To address this issue, both the ACAA tool and the DST model were used to provide information on the remaining life of the assets. The ACAA tool is based on field assessment of a number of parameters of the system. The DST model uses asset renewal and ongoing costs and risks. It also models future failure rates and costs based on historic trends and provides for uncertainties in data (the output is shown in figure 1).

The output of both ACAA and DST projected a similar remaining life for interlockings. This was sense checked with maintenance engineers. The remaining life from the tools was greater than the engineers had initially considered, however on detailed analysis it was agreed that the results were reasonable. The other interesting finding from the DST model was that there is a wide range of timings for the optimum renewal time for the interlocking assessed between 12 and 30 years. This is where the overall costs of risk and renewal expenditure do not change significantly. This allows the renewal timing to be optimised based on other factors including operational requirements, the timing of major capital projects, funding and resource availability.

Armed with the information from the modelling and assessments, the roadmap was then compiled to determine the projects to be undertaken and their timing. This underpins the long-term strategy for the signalling and control systems Asset Management Plan. An extract of the roadmap is included as figure 2.

Since developing the roadmap, periodic reviews have been carried out twice a year; these have focused on emerging requirements and project progress. This has only required minor changes to the roadmap and has allowed teams to focus on delivery rather than changes to projects improving the efficiency of project delivery.

3.  Opinion as to specific contribution made by the nominated individual/team/organisation

The long-term renewal plan had been subject to a number of changes over recent years based on competing priorities and it was therefore necessary to develop a robust and structured process so that a roadmap could be developed that correctly balanced the risks and performance requirements. Subsequently the focus could be on delivery of the program in a more efficient manner by avoiding change and rework.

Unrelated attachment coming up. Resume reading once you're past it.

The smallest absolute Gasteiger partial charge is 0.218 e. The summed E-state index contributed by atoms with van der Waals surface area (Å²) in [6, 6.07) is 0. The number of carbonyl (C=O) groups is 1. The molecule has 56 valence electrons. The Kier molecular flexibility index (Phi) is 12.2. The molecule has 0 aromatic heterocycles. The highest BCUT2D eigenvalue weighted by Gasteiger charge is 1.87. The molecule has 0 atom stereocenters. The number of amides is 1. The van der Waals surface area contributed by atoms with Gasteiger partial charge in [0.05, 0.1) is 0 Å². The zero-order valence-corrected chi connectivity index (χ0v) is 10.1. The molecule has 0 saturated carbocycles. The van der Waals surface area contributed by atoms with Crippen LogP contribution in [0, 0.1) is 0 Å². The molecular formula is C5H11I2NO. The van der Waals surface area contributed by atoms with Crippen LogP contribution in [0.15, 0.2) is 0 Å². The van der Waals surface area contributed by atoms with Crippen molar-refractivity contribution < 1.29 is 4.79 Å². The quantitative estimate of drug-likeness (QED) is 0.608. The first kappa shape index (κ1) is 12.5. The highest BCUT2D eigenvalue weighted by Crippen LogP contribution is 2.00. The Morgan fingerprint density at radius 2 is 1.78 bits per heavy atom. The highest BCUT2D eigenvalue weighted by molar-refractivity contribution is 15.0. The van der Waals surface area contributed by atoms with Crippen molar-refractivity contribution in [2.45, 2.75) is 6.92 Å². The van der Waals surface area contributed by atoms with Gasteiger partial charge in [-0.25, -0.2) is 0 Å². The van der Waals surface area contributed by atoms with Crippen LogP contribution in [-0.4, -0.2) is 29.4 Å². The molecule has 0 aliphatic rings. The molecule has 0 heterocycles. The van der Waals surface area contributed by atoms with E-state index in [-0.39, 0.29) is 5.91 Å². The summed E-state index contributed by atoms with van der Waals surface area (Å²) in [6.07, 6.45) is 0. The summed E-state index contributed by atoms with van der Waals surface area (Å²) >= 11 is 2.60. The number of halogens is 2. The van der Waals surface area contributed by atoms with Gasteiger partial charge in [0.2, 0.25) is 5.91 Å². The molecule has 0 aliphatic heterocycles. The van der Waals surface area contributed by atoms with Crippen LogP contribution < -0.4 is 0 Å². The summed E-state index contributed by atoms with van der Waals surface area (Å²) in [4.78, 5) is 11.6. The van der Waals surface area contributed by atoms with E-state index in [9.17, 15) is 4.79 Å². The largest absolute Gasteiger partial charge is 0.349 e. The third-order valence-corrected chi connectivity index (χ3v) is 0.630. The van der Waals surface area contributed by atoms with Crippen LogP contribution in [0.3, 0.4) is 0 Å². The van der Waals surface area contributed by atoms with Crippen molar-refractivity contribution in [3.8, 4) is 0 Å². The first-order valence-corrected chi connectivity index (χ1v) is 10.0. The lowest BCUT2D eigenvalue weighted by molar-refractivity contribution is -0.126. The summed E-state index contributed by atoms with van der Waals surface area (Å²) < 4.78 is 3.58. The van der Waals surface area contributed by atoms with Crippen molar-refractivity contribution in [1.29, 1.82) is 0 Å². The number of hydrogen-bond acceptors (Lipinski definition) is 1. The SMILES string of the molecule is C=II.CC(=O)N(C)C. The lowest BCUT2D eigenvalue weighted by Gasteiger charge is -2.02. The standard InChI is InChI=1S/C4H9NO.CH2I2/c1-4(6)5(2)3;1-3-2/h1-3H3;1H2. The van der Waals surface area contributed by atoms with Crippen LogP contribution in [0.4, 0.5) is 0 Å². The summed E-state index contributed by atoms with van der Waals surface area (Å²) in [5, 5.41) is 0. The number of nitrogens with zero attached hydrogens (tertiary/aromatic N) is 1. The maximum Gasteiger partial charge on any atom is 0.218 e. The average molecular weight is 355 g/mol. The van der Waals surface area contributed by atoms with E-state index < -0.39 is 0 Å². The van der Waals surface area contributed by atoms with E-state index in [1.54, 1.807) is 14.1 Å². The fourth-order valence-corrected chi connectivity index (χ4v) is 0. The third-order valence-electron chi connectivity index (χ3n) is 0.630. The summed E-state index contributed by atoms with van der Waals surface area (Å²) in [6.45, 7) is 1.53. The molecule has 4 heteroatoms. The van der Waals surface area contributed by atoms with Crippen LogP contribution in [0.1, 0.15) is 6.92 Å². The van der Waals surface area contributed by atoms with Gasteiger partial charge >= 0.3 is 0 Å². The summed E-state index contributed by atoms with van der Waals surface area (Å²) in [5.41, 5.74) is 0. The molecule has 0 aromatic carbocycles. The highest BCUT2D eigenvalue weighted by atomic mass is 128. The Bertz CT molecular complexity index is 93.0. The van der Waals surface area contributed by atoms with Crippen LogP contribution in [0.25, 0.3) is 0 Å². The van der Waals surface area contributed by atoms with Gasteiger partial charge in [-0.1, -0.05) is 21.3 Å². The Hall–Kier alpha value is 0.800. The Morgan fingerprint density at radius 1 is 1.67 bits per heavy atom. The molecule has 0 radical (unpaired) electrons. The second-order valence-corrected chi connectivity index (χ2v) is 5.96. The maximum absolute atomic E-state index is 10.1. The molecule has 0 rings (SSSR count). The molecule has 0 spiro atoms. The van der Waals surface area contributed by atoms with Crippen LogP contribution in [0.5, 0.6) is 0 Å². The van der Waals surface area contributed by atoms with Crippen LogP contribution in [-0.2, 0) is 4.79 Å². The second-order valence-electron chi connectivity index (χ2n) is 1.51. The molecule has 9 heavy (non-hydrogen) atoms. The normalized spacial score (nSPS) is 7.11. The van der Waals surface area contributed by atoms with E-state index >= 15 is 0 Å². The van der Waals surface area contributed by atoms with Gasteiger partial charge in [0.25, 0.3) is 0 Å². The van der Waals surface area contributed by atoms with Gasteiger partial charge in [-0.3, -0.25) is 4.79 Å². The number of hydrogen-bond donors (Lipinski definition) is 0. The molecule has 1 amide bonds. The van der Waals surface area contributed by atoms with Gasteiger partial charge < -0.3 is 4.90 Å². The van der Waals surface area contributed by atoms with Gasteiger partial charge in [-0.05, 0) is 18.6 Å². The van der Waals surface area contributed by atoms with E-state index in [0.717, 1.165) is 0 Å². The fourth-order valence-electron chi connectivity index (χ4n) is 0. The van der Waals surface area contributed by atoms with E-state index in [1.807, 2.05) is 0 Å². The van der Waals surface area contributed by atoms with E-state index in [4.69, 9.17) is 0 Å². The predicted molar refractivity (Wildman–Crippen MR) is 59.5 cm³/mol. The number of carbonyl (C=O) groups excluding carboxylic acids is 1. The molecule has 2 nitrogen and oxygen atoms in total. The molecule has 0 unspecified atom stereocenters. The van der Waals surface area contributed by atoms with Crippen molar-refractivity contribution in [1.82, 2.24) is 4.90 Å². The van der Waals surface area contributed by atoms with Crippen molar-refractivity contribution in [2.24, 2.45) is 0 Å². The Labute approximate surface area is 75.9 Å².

In developing the framework, the existing data was collected but it was also necessary to identify other information that would be required. This included asset condition information, information about future network requirements, funding availability and industry delivery capacity.

It was also necessary to undertake analysis about future asset degradation/lifecycle modelling and carry out a risk-based prioritisation assessment. For most of the modelling and assessments undertaken, existing tools which were in use in Sydney Trains were applied, although the ACAA process was revised to better cater for the needs. In the case of the lifecycle modelling, the DST tool (Decision Support Tool) and SALVO (Strategic Asset Lifecycle Value Optimisation) process developed by TWPL was used. The output of the analysis was then used to develop the roadmap of projects and the timescales were then applied based on funding available and resource capability.

The combination of the above tools and models, coupled with stakeholder workshops allowed the development of a roadmap which was based on robust analysis and consequently was accepted by stakeholders in operations and maintenance functions who had previously had varying views over priorities. Of course, the outputs were sense checked through engineering reviews, but the process had enabled a consensus to be reached.

Periodically, the roadmap and prioritisation has been reviewed to account for changes in requirements and issues encountered during project delivery, however the roadmap has remained largely stable since the initial publication. A high level and a detailed view have been produced to meet the needs of various stakeholders and for effective communication of the strategy adopted.

This novel approach, which considers assets using different technologies from different eras and applying the tools described, aligns with Sydney Trains asset management objectives. It has allowed decisions to be made supported by data and analysis to align renewals with major capital investment projects and ensure investment is directed to ensure overall best value, minimising risk across the network. It is considered best practice within the organisation for long-term planning going forward.

4.  General comments

The diagram below, figure 1, shows the DST analysis of the lifecycle costing analysis. This includes asset renewal costs and asset failure costs and risks. The total (black) line shows the optimum time to renew the assets based on the cost and risk assessment.

Figure 1: The DST model for interlocking replacement and risk

The diagram below, figure 2, is an extract from the Signals and Control Systems Major Projects 10 Year Roadmap. This shows the high level program based on the analysis and stakeholder workshops undertaken.

Figure 2: Extract from the Signals and Control Systems Major Projects 10 Year Roadmap